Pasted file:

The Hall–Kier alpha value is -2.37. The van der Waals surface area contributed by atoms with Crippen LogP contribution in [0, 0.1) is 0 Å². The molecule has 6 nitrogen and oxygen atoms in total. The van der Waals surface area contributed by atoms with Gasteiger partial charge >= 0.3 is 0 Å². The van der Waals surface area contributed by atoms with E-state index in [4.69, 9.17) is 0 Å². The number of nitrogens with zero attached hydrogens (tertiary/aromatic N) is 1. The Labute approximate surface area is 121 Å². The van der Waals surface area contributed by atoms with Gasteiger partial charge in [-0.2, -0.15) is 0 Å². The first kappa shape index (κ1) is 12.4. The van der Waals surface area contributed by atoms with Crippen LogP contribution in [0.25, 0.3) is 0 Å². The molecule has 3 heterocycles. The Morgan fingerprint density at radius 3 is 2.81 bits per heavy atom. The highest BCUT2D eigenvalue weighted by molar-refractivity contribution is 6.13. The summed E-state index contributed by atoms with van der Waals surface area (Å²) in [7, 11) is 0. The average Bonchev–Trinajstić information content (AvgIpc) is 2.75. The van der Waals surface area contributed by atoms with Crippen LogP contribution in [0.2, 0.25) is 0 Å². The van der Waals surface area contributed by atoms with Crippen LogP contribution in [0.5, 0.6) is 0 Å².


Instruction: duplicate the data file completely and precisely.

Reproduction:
The Hall–Kier alpha value is -2.37. The van der Waals surface area contributed by atoms with Crippen LogP contribution in [0, 0.1) is 0 Å². The molecule has 6 nitrogen and oxygen atoms in total. The van der Waals surface area contributed by atoms with Gasteiger partial charge >= 0.3 is 0 Å². The van der Waals surface area contributed by atoms with E-state index in [4.69, 9.17) is 0 Å². The number of nitrogens with zero attached hydrogens (tertiary/aromatic N) is 1. The Labute approximate surface area is 121 Å². The van der Waals surface area contributed by atoms with Gasteiger partial charge in [-0.2, -0.15) is 0 Å². The first kappa shape index (κ1) is 12.4. The van der Waals surface area contributed by atoms with Crippen LogP contribution in [0.25, 0.3) is 0 Å². The molecule has 3 heterocycles. The Morgan fingerprint density at radius 3 is 2.81 bits per heavy atom. The highest BCUT2D eigenvalue weighted by molar-refractivity contribution is 6.13. The summed E-state index contributed by atoms with van der Waals surface area (Å²) in [7, 11) is 0. The average Bonchev–Trinajstić information content (AvgIpc) is 2.75. The van der Waals surface area contributed by atoms with Crippen LogP contribution in [0.2, 0.25) is 0 Å². The van der Waals surface area contributed by atoms with Crippen LogP contribution in [0.5, 0.6) is 0 Å².